Even the sections covering the United States, where so much gay historical research has been done (eg Marc Stein's outstanding 3 volume 2003 encyclopedia) are disappointing. Whitman and Ginsberg, probably the two greatest gay male figures, at least get photos; the only poetry in the book is a poorly chosen three lines by Whitman. Given the space at the editor's disposal, probably too much has been attempted with too little guidance as to how it should be presented. A times this book reads as a rough gathering of names and events and overall, in the west European chapters, I found rather too much concentration on the social and legal aspects. The achievement of John Boswell in European gay history, who convinced Foucault that homosexuals existed from ancient Greece, is not given the place it deserves.
The 237 illustrations chosen by Wendy Gay are the book's real achievement in a world sense and show what can be found (eg in Google images and art image databanks). I counted only about 70 cultures of the world represented by the illustrations but even so they constitute the most wideranging gathering in one book of gay and lesbian images known (or at least the most widely ranging known to this reviewer).
In short the basic flaw of this book is a lack of rigorous planning at the editorial level. The commissioning editor at Thames and Hudson should have seen to this. In its emphasis on Europe (and western Europe at that) this work can even be seen as being deeply racist and even imperialistic. A bibliography of important works for world gay history should have been included (Hössli, Ulrichs, Moll etc but non western authors also). Xavier Mayne's The Intersexes (about 1911 as internal references show) is still a more balanced coverage of Europe to 1908 than Gay Life and Culture. Since they are sources of primary research largely untapped, prominent mention should have been made of gay archives and libraries and such great figures as Alan Miller at the Canadian Gay Archives and Jack van de Wel at IHLIA (formerly Homodok) in Amsterdam.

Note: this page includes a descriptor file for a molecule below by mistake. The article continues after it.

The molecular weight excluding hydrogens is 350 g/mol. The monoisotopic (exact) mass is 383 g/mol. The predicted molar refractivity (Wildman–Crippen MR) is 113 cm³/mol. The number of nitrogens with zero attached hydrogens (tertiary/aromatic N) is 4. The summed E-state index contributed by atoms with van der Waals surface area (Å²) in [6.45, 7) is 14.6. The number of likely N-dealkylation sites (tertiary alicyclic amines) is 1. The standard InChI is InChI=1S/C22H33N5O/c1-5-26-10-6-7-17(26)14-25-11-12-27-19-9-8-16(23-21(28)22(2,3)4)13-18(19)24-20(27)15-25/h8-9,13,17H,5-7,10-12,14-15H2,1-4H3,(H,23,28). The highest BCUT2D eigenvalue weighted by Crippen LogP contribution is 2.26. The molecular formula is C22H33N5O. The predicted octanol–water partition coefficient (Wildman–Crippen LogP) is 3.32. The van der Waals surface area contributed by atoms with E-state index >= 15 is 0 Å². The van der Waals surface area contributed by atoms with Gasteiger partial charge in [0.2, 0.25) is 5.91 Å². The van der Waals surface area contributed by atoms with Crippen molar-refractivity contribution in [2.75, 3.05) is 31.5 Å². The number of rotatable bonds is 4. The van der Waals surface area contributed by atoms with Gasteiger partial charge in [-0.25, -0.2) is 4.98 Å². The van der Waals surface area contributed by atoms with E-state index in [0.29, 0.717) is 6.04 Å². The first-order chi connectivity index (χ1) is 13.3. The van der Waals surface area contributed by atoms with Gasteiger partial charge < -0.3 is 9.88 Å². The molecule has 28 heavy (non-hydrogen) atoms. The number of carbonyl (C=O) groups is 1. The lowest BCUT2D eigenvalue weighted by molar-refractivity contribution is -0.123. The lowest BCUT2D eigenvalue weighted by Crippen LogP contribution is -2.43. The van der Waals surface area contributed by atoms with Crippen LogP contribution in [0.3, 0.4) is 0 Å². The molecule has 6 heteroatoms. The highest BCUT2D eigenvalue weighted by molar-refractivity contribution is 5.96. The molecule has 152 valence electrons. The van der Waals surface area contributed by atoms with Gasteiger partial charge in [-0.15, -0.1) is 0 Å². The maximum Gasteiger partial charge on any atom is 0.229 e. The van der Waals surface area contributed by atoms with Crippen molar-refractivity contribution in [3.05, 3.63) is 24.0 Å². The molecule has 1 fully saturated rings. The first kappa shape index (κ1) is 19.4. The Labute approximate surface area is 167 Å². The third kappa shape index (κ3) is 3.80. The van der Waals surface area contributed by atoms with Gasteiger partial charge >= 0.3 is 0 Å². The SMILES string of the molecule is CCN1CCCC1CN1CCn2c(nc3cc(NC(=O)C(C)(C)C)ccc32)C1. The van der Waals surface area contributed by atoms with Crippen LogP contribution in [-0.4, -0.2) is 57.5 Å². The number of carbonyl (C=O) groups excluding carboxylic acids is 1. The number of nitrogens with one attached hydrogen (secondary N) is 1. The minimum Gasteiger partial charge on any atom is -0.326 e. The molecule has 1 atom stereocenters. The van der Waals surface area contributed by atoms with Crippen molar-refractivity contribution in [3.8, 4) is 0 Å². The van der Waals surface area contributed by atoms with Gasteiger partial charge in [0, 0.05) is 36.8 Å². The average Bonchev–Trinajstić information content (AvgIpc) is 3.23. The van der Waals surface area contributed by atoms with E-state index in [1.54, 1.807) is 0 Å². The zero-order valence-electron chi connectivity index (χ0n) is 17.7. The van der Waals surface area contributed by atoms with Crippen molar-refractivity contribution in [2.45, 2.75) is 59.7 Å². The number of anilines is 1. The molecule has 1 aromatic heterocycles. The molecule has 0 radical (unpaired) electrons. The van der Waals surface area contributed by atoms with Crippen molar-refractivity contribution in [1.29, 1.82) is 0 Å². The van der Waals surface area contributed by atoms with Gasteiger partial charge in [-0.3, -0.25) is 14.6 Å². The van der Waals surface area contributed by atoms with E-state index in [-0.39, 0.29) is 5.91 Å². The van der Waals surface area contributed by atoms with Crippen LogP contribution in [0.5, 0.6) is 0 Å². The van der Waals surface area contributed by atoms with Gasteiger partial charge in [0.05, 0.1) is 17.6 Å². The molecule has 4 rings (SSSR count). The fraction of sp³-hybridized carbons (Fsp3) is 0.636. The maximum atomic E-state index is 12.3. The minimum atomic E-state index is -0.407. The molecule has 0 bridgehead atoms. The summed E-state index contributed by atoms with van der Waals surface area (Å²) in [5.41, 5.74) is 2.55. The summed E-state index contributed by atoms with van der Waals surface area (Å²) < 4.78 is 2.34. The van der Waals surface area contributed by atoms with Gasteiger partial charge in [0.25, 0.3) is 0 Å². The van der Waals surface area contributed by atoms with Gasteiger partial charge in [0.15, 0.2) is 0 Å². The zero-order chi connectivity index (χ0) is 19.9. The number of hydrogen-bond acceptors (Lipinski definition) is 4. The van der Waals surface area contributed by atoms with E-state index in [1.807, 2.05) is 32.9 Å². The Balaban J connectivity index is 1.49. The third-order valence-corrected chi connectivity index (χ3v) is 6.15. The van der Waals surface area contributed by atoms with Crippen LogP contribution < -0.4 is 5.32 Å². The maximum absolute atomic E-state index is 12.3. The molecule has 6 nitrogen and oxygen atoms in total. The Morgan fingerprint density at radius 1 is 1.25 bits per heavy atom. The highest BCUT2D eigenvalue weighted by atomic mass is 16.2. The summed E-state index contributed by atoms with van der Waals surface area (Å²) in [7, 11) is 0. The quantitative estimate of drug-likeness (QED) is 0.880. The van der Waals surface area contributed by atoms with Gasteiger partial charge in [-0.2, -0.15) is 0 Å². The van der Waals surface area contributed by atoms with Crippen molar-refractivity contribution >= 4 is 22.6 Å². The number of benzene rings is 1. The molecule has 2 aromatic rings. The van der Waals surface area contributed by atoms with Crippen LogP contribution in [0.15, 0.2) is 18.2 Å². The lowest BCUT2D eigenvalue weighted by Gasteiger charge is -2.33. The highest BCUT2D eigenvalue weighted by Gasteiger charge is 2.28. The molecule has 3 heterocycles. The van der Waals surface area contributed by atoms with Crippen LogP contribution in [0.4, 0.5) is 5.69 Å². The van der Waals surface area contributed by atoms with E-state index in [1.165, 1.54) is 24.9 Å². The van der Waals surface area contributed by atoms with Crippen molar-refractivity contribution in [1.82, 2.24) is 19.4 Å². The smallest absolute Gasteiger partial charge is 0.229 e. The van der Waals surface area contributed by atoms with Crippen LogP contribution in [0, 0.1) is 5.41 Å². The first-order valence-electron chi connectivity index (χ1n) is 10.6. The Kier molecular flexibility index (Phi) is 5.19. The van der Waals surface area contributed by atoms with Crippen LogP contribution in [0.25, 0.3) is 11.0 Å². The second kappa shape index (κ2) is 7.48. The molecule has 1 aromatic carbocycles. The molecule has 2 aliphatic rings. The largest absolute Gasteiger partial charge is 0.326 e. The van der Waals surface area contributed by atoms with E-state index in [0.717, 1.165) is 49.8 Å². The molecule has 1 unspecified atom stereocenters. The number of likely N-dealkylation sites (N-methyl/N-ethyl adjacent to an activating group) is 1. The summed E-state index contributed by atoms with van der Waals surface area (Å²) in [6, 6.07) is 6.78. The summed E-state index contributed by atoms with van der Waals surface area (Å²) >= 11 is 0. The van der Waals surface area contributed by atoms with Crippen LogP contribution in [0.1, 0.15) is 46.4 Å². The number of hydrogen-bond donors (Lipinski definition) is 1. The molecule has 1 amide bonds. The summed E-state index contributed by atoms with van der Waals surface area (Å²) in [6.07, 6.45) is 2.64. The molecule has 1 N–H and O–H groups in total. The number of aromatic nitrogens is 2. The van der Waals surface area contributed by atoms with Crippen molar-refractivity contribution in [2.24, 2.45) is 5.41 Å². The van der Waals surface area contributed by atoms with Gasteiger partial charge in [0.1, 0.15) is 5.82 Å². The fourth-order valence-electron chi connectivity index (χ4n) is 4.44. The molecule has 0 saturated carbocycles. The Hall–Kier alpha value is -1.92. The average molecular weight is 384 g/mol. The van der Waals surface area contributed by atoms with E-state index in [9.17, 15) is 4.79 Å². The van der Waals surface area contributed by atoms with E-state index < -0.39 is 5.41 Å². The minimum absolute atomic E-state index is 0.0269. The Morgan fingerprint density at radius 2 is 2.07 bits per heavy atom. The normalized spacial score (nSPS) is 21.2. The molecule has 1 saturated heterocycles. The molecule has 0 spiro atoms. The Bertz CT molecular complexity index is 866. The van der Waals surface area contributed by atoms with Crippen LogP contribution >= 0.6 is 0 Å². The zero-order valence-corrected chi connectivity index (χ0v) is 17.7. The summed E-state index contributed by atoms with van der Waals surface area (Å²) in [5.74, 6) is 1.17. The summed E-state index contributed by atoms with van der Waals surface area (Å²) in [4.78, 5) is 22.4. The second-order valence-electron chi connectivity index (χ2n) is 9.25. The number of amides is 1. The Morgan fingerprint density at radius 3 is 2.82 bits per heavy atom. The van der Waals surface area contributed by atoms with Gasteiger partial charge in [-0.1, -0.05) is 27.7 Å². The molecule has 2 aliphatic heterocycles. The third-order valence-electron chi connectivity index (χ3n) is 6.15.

Finally, how should a world history of homosexuality be written? Such a work could be written country by country. Since the number of countries is around 200, the exact number being unknown and varying according to different criteria, one (or less) page each and up to three pages for counties where major gay research has been done (eg Germany, China) would give a book of about 300 pages of text. Such a work would cover the world systematically and, since it covered the whole landmass, would be comprehensive. There could be a preliminary chapter on animal homosexuality excluding the human animal. Other approaches by ethnic group (see for instance G. P Murdoch's Outline of World Cultures, sixth edition, 1983) are more problematic since we do not have an adequate census of the world's human cultures.
Sydney, Australia 27
February 2008 - 3 March 2010
Paul Knobel is the author of An Encyclopedia of Male Homosexual Poetry (2002; second edition, 2009) and An Encyclopedia of Male Homosexual Art (2005); he is also a published poet who has been involved in the gay rights struggle from 1981. A shorter version of this review appeared in Swedish in Lambda Nordica volume 12 number 3 (2007). Email: pkno2250 [at] hotmail.com